BOP experiment comes to successful end

Preparing BOP
Preparing samples for the Bone Proteomics experiment
20 April 2005

Adalberto Costessi is the Principal Investigator (PI) for the Bone Proteomics experiment (BOP) that Roberto Vittori conducted on board the International Space Station (ISS) yesterday. Costessi, the winner of the Success 2002 student contest, turns 26 on 23 April, seven days into the Eneide Mission.

Success 2002, a competition for European university students, was organised by the ISS Utilisation Strategy and Education Office within ESA's Directorate of Human Spaceflight, Microgravity and Exploration. Students, from fields such as life sciences, physical sciences, space sciences, technology and earth observation, were asked to propose an experiment to fly on board the ISS.

“As my prize for winning the contest I have been at ESTEC, ESA’s research and technology centre in the Netherlands, since June 2004. It has been an amazing experience with lots of very hard work,” tells Costessi, who has a degree in Biotechnology from the University of Trieste, Italy. “We built the experiment in just a few months. It’s a complex experiment, so it was a real challenge, requiring Roberto Vittori’s active participation.”

BOP will study the functionality of bone-producing osteoblast cells under weightlessness conditions.

It is well documented that a long stay in space has certain negative side effects on the human body. Specifically, it was noticed that astronauts show a loss in bone mass of around 1% for each month they spend in space.

Preparing BOP
Preparing the Bone Proteomics experiment for flight

“In the past, experiments have shown the number of osteoblast cells that reach full maturation is decreased under weightlessness conditions compared to Earth. On top of that the mature cells also produce far less bone material,” says Costessi. “But we do not yet know why.”

What is interesting and in some way surprising is that microgravity affects both complex systems, such as a human being, as well as single cells. This allows us to study culture cells in space.

On 17 April 2005, a few hours after arriving at the Space Station, Roberto Vittori changed the liquid inside the experiment hardware, providing the cells with new nutrients. Two days later, on 19 April, the osteoblast cells were stimulated and the experiment closed.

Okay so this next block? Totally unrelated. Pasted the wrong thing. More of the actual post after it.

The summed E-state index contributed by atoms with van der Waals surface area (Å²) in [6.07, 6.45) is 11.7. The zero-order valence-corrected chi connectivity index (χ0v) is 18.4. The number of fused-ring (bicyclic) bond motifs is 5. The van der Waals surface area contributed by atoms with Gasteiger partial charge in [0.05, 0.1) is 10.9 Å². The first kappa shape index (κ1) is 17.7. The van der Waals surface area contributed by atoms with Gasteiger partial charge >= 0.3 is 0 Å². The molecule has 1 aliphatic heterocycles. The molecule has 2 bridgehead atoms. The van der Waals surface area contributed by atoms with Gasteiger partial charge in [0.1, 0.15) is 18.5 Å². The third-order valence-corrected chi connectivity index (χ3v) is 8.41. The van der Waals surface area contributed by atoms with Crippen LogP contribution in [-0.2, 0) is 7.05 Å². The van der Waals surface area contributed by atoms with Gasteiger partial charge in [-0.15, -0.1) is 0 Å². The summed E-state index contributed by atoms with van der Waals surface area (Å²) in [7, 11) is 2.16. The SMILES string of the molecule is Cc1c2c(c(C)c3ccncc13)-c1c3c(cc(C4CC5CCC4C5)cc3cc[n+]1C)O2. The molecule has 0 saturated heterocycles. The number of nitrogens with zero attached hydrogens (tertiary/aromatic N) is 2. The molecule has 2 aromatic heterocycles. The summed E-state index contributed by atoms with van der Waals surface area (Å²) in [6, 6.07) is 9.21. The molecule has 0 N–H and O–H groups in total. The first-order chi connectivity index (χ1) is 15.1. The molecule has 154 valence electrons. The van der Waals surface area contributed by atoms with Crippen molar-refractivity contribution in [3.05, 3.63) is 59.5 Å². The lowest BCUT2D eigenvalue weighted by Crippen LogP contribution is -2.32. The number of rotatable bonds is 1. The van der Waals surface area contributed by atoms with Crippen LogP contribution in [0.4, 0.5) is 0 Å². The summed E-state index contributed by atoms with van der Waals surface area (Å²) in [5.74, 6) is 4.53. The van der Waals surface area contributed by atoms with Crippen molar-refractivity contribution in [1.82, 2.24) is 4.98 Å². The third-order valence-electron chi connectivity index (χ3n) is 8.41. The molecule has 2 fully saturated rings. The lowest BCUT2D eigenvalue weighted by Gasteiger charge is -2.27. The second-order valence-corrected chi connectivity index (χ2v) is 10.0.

“On Earth, osteoblast cells can be stimulated by molecules of ATP that are produced by the cells themselves in response to mechanical stimulations,” explains Costessi. “In the BOP experiment Vittori stimulated the osteoblast cells in the culture chambers by injecting a solution of ATP with syringes. It is the first time that such an experiment takes place in a microgravity environment.”

“The proteomics method is also innovative;” he adds, “Proteomics has not been applied in a microgravity experiment before. It is a very powerful method which allows biologists to study hundreds of proteins simultaneously with a single analysis.”

BONE experiment hardware
The first proteomic study on mammalian cells in space

Proteomics is the analysis of the protein content of a cell. The BOP culture chambers will be returned to Earth at the end of the Eneide Mission. Once back in the laboratory, they will undergo a process to dissolve the cell membrane. In this way, a protein solution is obtained from the osteoblast cells.

The protein solution is analysed in a bi-dimensional gel measuring 5 cm x 10 cm x 0.5 cm. The proteins, which are electrically charged, will spread along one dimension according to their charge (isoelectric point, that is the pH value corresponding to a null charged protein). Afterwards, an electrophoresis method is applied: proteins are separated along a second dimension, perpendicular to the previous one, according to their molecular weight.

Finally, the gel is coloured. The result is a bi-dimensional distribution of dark ‘spots’ on a white background: every spot corresponds to a protein species. A sort of ‘biological diagram’ is drawn up, allowing us to see the protein contents of osteoblast cells. The most interesting spots are analysed by a mass spectrometer to identify the proteins precisely.

The same diagram is built up with the contents of osteoblast cells that have not been stimulated by ATP, in order to identify levels of protein production or degradation.

“We strongly hope BOP allows us to understand better how osteoblast cells work,” concludes Costessi. “We hope to help discover new methods for treating bone diseases. Not only for the astronauts, but also for the millions of people affected by osteoporosis here on Earth.”

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